U.N. envoy Lakhdar Brahimi said Thursday the "terrible pressure" he faced in forming Iraq's interim government kept him from seating his preferred candidates for president and prime minister.
Brahimi, who was asked by the White House to sort out Iraq's political transition, wanted to appoint a politically independent Shiite Muslim nuclear scientist as prime minister and an elderly Sunni Muslim diplomat as president. But both men withdrew their names after encountering stiff opposition from members of the country's former Governing Council.
Speaking a day after he unveiled his final appointments, Brahimi offered a muted endorsement of the interim government, which is headed by a president who is a tribal sheik and a prime minister who is an opposition politician long backed by the CIA. "I believe this government is the best that we can reach right now," Brahimi said at a news conference.
Brahimi hinted that the pressure came from the two other major parties in the selection of the new government: the Governing Council and the U.S. occupation authority. "The whole slate is a compromise between the main actors, the Governing Council, a lot of Iraqis and the Americans," he said.
He suggested that the occupation authority, particularly U.S. civilian administrator L. Paul Bremer, wielded significant influence over the process. "I sometimes say -- I'm sure he doesn't mind me saying that -- that Bremer is the dictator of Iraq," Brahimi said. "He has the money. He has the signature. Nothing happens without his agreement in this country."
U.S. officials in Baghdad have denied that the occupation authority exerted pressure or sought to promote certain candidates over others. But Iraqis involved in the process said that Bremer and White House envoy Robert D. Blackwill backed Ayad Allawi for prime minister over other candidates because Allawi was regarded as more sympathetic to the Bush administration's desire to maintain full U.S. control over troops in Iraq.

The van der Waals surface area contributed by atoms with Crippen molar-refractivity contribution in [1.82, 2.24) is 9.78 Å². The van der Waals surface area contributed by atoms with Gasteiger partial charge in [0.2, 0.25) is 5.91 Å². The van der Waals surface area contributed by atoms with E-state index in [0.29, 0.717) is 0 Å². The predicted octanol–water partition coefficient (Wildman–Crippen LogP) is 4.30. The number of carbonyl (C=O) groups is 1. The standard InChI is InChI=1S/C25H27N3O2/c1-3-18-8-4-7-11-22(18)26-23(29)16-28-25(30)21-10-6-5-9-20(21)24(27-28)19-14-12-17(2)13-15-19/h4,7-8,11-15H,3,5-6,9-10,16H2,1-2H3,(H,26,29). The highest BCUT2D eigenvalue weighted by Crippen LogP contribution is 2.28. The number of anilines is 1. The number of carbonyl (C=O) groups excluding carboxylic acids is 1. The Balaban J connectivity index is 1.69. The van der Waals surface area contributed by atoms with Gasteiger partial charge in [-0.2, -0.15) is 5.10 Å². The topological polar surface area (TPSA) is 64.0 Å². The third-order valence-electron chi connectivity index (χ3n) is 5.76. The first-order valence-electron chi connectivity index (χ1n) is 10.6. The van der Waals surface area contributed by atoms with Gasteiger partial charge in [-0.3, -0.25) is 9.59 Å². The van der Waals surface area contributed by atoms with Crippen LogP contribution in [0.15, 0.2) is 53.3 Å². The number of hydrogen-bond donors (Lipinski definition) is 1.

But in one notable instance, reported American pressure did not achieve the intended outcome. Brahimi and U.S. officials wanted to appoint Adnan Pachachi to the presidency, but Ghazi Yawar, a member of the Governing Council, also sought the post. Although Brahimi reasoned that Pachachi had more national appeal -- and the U.S. officials deemed him more supportive of American policies -- Yawar had the backing of most council members, raising the danger of a confrontation.
Yawar was quoted by an Arab newspaper on Wednesday as saying that he was urged by foreigners to abandon his candidacy. "There was pressure and offers of other positions in return for my stepping down as presidential nominee, and I did not accept any of them," Yawar, 45, a civil engineer and tribal leader, told the London-based Asharq al-Awsat newspaper. "It was very clear that I was not preferred by the coalition authorities."
At his news conference, Brahimi called Pachachi "the suitable person for this post."
In a subsequent interview, he compared the new government to a glass of water "that one may choose to look at as half full or half empty."